Dylann Roof — the man accused of killing nine black parishioners at a church in Charleston, South Carolina last June — is facing the death penalty from federal prosecutors.
On the decision, Attorney General Loretta Lynch said, “The nature of the alleged crime and the resulting harm compelled this decision.”
Roof, 22, is accused of opening fire during a Bible study session at the church, and he now faces 33 federal charges. Accusations of hate crimes, firearm offenses, and obstructions of religion are included in the charges.
Roof has also been accused of holding white supremacist views. While 83% of Americans identify themselves as Christian, including people of all races and ethnicity — the church shooting was a blatantly racist targeted killing.
The trial is only coming to a head now because U.S. prosecutors had to decide whether or not to seek the death penalty, delaying the trial.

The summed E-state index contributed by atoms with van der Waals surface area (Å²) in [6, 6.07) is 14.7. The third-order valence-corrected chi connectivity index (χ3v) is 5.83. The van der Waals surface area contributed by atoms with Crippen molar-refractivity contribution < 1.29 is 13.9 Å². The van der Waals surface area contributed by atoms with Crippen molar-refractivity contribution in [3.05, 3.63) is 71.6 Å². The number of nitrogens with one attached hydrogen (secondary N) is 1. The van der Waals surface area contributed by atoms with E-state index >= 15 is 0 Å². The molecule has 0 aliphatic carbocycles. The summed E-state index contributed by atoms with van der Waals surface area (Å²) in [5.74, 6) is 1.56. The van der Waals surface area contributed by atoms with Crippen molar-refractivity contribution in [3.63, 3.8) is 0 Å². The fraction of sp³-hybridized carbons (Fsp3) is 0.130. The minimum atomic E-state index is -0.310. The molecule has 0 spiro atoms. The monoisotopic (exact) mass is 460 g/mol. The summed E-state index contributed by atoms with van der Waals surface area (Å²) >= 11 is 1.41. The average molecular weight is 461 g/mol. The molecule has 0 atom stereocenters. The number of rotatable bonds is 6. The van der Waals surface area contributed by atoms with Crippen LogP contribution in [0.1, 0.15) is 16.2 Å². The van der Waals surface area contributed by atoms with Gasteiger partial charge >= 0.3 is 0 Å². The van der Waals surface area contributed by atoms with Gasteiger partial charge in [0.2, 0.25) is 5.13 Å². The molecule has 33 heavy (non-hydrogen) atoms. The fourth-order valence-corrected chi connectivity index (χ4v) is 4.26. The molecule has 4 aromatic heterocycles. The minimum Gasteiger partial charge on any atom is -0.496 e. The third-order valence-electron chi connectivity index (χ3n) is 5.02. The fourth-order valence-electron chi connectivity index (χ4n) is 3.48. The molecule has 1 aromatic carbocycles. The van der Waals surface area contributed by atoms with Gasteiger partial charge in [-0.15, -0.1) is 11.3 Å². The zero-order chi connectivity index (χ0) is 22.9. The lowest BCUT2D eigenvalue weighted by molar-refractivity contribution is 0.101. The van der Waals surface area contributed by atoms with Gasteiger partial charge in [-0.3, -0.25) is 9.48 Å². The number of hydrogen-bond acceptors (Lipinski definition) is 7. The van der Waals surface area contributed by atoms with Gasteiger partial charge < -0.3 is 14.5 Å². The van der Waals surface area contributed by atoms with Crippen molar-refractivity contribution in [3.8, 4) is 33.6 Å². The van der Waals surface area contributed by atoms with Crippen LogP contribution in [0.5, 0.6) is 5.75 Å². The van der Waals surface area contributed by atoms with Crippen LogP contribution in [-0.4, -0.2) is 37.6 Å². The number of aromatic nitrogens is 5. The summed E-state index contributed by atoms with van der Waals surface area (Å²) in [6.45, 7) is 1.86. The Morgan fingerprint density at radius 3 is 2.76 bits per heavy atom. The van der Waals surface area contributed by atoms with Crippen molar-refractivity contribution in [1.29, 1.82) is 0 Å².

Roof faces nine counts of murder in state court. And, although federal prosecutors seem dedicated to seeking the death penalty, federal executions are very rare.
Roof’s attorneys in federal court have said that their client would be willing to plead guilty if the death penalty were not an option. Otherwise, his lawyers declined to comment on the case.
Only one other person was charged in connection with the case. Joey Meek, one of Roof’s friends, pleaded guilty to lying to federal authorities and has already agreed to help the prosecution against Roof.
Malcolm Graham, the brother of one of the shooting victims, Cynthia Hurd, said that before announcing the decision to seek the death penalty, they talked to family members of victims.
“What he did that night was kill innocent individuals at a Bible study,” Graham said. “Not only was it an attack on those who were there, it was an attack on a race of people.”